This idea has, however, not been met warmly within the Principlist movement. In an editorial published on the Khabar Online news website, Mohammad Mohajeri, former editor-in-chief of hard-line newpaper Kayhan, wrote that the main reason that the Principlists lost in the recent parliamentary elections was Ahmadinejad’s first election as president in 2005. Saeed Ajorloo, the editor of the Principlist magazine Mosalas, also referred to the idea of the Principlists turning back to Ahmadinejad as the worst possible thing.
Moreover, in another editorial, Hossein Kanani Moghadam, the founder of the Green Party, described the main reason for the Principlist loss in the elections as the cost inflicted on their reputation by Ahmadinejad. Yet despite all this, one should not forget that Ahmadinejad is good at playing the political game — especially when it comes to the public. By relying on this strength alone, he has managed to get his people into the next parliament, while the Principlists have failed to even predict the defeat that was awaiting them.
It is possible that Ahmadinejad is now preparing to enter the 2017 presidential race himself, which could pit him against incumbent President Hassan Rouhani. Speaking on condition of anonymity, the foreign policy adviser to Ahmadinejad told Al-Monitor, “I once told Ahmadinejad that it was unlikely that he would get votes and that it is best that he forget about the presidency. He got upset and told me that I only saw Tehran and other big cities, while he enjoyed high popularity in smaller towns.”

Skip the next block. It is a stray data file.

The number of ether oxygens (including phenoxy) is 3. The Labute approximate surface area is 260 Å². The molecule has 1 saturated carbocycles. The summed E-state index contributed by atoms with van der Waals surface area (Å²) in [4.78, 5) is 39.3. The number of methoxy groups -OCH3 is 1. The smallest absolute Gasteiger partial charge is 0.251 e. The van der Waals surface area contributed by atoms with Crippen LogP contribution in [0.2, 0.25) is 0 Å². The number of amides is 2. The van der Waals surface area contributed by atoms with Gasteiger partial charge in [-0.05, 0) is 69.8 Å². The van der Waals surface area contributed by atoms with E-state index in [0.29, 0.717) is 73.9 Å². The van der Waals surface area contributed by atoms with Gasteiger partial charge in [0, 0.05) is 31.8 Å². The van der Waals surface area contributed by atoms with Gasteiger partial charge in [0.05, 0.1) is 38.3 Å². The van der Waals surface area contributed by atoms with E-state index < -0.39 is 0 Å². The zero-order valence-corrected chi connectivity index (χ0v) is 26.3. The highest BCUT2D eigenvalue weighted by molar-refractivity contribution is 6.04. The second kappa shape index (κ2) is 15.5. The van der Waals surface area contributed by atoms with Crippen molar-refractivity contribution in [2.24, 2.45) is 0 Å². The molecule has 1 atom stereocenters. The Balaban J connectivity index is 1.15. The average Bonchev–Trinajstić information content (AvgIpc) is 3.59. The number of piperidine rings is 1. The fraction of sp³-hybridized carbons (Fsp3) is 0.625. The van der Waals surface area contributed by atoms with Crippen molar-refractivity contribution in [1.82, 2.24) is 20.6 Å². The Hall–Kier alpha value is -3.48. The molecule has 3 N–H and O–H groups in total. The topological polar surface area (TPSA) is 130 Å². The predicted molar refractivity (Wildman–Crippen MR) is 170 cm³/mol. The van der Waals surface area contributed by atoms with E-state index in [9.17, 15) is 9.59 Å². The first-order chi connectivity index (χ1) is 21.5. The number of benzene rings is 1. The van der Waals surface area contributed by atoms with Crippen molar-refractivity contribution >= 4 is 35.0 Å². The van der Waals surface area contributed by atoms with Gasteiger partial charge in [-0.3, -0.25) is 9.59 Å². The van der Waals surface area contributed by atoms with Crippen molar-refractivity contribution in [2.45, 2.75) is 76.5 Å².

Except for Abolhassan Bani Sadr, the first president after the 1979 Islamic Revolution who was impeached by parliament less than two years into his term, all other presidents in the history of the Islamic Republic have served two terms in office. Based on this and the high voter turnout in the recent parliamentary elections — an indication of public satisfaction with Rouhani’s performance — it will be somewhat risky for Ahmadinejad to enter the 2017 presidential race, in which he would likely have to run against Rouhani, who has the success of the nuclear negotiations behind him.
Thus, maybe it is best for Ahmadinejad that he wait another four years and instead run in the 2021 presidential vote. However, some analysts believe that Ahmadinejad’s actions show that he does not intend to wait. Others believe that his tendency to go against the norm — such as his 11-day sulk in 2011 when he refused to show up for work after failing to dismiss his minister of intelligence, or his insistence on supporting Mashaei despite strong criticism from the Principlists as well as clerics — will prompt the establishment to prevent his return.
Saeed Laylaz, an Iranian journalist and economist, told Al-Monitor, “Whether the establishment allows Ahmadinejad to return or not is not important. We have to prevent this ourselves by closing the holes through which he could return, such as manipulating the weaker [social] class and the economically vulnerable and pulling them toward him, something that Mr. Rouhani has until now managed to do well.”
by Saeid Jafari